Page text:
Voices in the Dark is an “unfinished business” kind of story where the unlucky descendant of an evildoer becomes their victim and the key to their return. Christie, who is either a reincarnation of Criosdan or merely her descendant — the book isn’t 100% clear about this — thinks she can make things right by settling the lifelong and transatlantic feud between the Moncrieffs and the Lindsays. So, Christie tries to patch things up with a living Lindsay: Sue Ellen. But of course that doesn’t work out because Christie accidentally cursed the girl. In the end, Christie has to literally face her demon when Cor comes to collect his bride.

Voices in the Dark is a fast read made better by a fantastical plot, though at least one other Twilight book essentially uses the same motivation for its own preternatural villain. The dream component isn’t crucial here, but the next book uses it with more force. In L. D. Pierce’s 1996 book The Dreamer, a 16-year-old named Ashley Morgan fears for her newborn sister’s life. She’s plagued by portentous dreams that spell out doom for little Nicole “Nikki” Morgan. And until she can make sense of the cryptic images filling her head, Ashley can’t sleep without seeing the entity hellbent on hurting her sister.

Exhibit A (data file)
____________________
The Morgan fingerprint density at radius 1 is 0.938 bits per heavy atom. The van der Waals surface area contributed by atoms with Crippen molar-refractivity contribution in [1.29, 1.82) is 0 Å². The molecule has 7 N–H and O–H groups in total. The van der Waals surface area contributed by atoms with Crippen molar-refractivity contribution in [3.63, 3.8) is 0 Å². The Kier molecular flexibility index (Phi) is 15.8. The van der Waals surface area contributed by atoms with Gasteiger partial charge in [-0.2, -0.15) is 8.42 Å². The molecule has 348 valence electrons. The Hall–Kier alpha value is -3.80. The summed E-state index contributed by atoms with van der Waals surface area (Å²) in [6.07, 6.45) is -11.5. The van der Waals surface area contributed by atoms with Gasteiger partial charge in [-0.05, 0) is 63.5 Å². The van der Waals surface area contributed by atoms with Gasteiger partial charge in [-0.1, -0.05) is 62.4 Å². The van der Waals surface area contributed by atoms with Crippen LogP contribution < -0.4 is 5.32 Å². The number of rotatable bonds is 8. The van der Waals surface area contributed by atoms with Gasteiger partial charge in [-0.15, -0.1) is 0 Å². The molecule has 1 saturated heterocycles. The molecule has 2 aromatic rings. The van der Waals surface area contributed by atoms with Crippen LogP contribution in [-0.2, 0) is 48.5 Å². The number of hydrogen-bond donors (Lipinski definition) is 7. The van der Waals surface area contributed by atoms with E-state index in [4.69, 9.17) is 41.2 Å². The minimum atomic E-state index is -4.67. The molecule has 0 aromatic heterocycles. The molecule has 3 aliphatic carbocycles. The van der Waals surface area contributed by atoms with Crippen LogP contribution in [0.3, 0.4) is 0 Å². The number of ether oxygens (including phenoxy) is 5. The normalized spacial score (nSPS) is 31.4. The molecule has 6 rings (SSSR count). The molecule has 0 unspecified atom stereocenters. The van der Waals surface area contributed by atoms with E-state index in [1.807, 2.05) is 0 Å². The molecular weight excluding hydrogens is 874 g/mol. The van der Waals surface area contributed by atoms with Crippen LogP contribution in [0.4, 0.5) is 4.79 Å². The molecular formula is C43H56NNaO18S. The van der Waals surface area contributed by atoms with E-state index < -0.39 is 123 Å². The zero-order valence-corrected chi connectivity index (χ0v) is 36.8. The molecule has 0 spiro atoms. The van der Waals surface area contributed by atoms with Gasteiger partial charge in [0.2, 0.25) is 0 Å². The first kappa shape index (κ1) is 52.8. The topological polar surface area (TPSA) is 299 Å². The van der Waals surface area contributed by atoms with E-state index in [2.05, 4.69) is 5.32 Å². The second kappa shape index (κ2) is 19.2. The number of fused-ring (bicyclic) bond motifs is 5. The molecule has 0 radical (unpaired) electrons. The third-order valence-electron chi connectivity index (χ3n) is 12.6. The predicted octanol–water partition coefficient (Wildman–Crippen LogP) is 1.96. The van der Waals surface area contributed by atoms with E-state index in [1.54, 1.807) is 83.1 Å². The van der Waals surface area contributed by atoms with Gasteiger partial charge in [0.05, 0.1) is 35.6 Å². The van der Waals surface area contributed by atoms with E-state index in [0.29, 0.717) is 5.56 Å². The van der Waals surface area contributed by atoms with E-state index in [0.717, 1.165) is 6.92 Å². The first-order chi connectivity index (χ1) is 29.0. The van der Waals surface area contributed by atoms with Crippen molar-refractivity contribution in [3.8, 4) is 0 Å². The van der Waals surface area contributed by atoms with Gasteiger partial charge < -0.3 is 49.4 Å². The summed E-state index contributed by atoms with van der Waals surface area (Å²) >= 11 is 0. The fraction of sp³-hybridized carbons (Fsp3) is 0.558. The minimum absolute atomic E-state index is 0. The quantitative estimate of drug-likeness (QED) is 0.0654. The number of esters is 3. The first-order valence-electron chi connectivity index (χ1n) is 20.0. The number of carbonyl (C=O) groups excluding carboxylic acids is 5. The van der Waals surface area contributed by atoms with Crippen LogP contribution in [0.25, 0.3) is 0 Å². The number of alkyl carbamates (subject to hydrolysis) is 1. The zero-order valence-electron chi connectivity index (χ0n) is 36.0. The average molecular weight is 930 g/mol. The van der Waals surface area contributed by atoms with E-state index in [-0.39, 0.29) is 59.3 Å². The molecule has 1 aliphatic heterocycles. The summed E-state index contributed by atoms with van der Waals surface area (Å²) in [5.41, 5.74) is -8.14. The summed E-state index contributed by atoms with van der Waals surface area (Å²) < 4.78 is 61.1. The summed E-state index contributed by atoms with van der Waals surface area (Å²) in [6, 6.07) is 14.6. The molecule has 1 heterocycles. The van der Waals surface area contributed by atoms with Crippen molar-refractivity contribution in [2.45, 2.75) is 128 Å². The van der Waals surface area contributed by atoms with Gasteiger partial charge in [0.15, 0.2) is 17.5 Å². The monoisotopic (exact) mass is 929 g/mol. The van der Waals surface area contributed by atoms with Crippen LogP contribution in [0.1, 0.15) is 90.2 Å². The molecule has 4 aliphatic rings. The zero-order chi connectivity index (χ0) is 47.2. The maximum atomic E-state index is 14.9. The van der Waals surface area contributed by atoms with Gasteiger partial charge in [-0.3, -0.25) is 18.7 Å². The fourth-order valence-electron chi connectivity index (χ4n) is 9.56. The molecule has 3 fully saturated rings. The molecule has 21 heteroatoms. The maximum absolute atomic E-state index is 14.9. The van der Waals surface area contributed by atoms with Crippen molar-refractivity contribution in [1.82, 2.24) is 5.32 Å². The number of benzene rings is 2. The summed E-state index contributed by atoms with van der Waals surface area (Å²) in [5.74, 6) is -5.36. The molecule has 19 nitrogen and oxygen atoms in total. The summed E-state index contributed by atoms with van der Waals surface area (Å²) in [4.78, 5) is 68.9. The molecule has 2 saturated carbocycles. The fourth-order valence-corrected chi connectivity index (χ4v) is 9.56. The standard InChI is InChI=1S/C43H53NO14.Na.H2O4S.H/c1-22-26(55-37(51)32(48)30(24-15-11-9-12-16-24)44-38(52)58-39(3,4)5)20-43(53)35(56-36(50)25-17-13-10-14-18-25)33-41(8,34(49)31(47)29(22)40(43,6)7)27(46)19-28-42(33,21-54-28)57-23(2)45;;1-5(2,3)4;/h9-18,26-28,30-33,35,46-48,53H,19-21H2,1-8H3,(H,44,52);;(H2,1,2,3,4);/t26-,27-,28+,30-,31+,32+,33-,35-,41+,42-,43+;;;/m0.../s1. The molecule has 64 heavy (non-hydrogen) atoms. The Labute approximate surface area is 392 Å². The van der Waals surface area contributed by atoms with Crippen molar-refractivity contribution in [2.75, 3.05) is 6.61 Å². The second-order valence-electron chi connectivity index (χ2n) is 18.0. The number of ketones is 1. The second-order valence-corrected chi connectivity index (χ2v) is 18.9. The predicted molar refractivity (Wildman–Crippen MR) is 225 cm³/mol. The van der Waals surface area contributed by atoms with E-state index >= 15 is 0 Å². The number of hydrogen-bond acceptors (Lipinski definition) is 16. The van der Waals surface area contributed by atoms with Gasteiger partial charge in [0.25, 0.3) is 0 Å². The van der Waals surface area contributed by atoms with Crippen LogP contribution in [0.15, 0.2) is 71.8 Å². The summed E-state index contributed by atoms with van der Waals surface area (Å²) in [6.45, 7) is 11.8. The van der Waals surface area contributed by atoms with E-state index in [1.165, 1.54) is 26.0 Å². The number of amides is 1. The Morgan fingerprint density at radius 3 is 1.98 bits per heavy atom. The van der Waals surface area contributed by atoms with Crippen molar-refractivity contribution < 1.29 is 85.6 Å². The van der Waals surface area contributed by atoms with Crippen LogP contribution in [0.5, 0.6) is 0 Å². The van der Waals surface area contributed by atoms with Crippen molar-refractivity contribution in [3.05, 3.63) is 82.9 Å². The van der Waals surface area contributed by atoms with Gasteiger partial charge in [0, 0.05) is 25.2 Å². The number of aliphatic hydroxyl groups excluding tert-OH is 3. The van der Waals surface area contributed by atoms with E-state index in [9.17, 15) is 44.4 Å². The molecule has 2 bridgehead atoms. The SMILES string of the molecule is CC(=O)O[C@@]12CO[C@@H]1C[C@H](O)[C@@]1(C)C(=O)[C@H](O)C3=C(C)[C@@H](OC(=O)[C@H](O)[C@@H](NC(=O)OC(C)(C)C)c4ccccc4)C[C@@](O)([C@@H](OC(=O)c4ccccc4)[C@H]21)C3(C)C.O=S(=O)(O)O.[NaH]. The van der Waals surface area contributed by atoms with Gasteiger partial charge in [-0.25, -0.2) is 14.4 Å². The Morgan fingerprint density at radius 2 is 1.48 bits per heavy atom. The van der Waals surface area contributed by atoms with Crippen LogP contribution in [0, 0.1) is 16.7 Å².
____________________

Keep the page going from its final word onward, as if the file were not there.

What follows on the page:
As soon as her mother gives birth, Ashley practically becomes Nikki’s sole guardian. Their parents are busy with work, so they leave all the babycare to their oldest daughter and the superstitious housekeeper, Vernettie Blackshear. The problem here is Ashley insists someone — or more accurately, something — is coming to steal Nikki. No one besides Vernettie believes her, though. Her boyfriend Lucas, his sister and Ashley’s best friend Rosamar, and Vernettie’s grandson Clay are skeptical until they can see proof of this so-called threat.